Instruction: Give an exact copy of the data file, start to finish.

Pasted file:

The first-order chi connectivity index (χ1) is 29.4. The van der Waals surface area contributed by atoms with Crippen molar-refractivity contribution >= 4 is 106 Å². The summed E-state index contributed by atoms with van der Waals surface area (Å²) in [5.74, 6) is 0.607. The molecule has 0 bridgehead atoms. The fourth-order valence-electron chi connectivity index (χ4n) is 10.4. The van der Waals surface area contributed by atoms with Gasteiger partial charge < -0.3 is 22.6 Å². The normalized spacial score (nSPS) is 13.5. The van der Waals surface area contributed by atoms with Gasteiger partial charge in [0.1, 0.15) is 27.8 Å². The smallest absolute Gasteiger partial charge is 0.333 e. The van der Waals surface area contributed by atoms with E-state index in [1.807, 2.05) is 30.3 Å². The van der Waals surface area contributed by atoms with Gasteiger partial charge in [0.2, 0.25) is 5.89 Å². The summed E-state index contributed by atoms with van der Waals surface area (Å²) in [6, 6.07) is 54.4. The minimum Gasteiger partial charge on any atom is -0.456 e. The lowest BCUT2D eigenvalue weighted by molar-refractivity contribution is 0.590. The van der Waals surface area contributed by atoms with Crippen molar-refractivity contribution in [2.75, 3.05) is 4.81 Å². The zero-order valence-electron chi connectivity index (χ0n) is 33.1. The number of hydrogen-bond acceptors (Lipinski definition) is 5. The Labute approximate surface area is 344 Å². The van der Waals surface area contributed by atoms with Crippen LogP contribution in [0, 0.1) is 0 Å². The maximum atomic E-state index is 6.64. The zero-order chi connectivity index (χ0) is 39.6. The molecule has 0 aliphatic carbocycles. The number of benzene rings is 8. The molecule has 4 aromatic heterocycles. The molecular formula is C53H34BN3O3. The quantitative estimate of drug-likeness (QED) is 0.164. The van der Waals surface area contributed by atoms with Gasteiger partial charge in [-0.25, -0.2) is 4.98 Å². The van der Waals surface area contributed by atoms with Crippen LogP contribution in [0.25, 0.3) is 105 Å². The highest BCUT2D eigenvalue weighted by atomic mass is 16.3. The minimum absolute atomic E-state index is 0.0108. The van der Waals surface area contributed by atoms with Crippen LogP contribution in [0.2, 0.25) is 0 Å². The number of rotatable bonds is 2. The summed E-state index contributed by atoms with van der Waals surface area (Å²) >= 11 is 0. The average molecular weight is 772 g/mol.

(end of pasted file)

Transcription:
The first-order chi connectivity index (χ1) is 29.4. The van der Waals surface area contributed by atoms with Crippen molar-refractivity contribution >= 4 is 106 Å². The summed E-state index contributed by atoms with van der Waals surface area (Å²) in [5.74, 6) is 0.607. The molecule has 0 bridgehead atoms. The fourth-order valence-electron chi connectivity index (χ4n) is 10.4. The van der Waals surface area contributed by atoms with Gasteiger partial charge < -0.3 is 22.6 Å². The normalized spacial score (nSPS) is 13.5. The van der Waals surface area contributed by atoms with Gasteiger partial charge in [0.1, 0.15) is 27.8 Å². The smallest absolute Gasteiger partial charge is 0.333 e. The van der Waals surface area contributed by atoms with E-state index in [1.807, 2.05) is 30.3 Å². The van der Waals surface area contributed by atoms with Gasteiger partial charge in [0.2, 0.25) is 5.89 Å². The summed E-state index contributed by atoms with van der Waals surface area (Å²) in [6, 6.07) is 54.4. The minimum Gasteiger partial charge on any atom is -0.456 e. The lowest BCUT2D eigenvalue weighted by molar-refractivity contribution is 0.590. The van der Waals surface area contributed by atoms with Crippen molar-refractivity contribution in [2.75, 3.05) is 4.81 Å². The zero-order valence-electron chi connectivity index (χ0n) is 33.1. The number of hydrogen-bond acceptors (Lipinski definition) is 5. The Labute approximate surface area is 344 Å². The van der Waals surface area contributed by atoms with Crippen LogP contribution in [0, 0.1) is 0 Å². The maximum atomic E-state index is 6.64. The zero-order chi connectivity index (χ0) is 39.6. The molecule has 0 aliphatic carbocycles. The number of benzene rings is 8. The molecule has 4 aromatic heterocycles. The molecular formula is C53H34BN3O3. The quantitative estimate of drug-likeness (QED) is 0.164. The van der Waals surface area contributed by atoms with Gasteiger partial charge in [-0.25, -0.2) is 4.98 Å². The van der Waals surface area contributed by atoms with Crippen LogP contribution in [0.25, 0.3) is 105 Å². The highest BCUT2D eigenvalue weighted by atomic mass is 16.3. The minimum absolute atomic E-state index is 0.0108. The van der Waals surface area contributed by atoms with Crippen LogP contribution in [0.2, 0.25) is 0 Å². The number of rotatable bonds is 2. The summed E-state index contributed by atoms with van der Waals surface area (Å²) >= 11 is 0. The average molecular weight is 772 g/mol.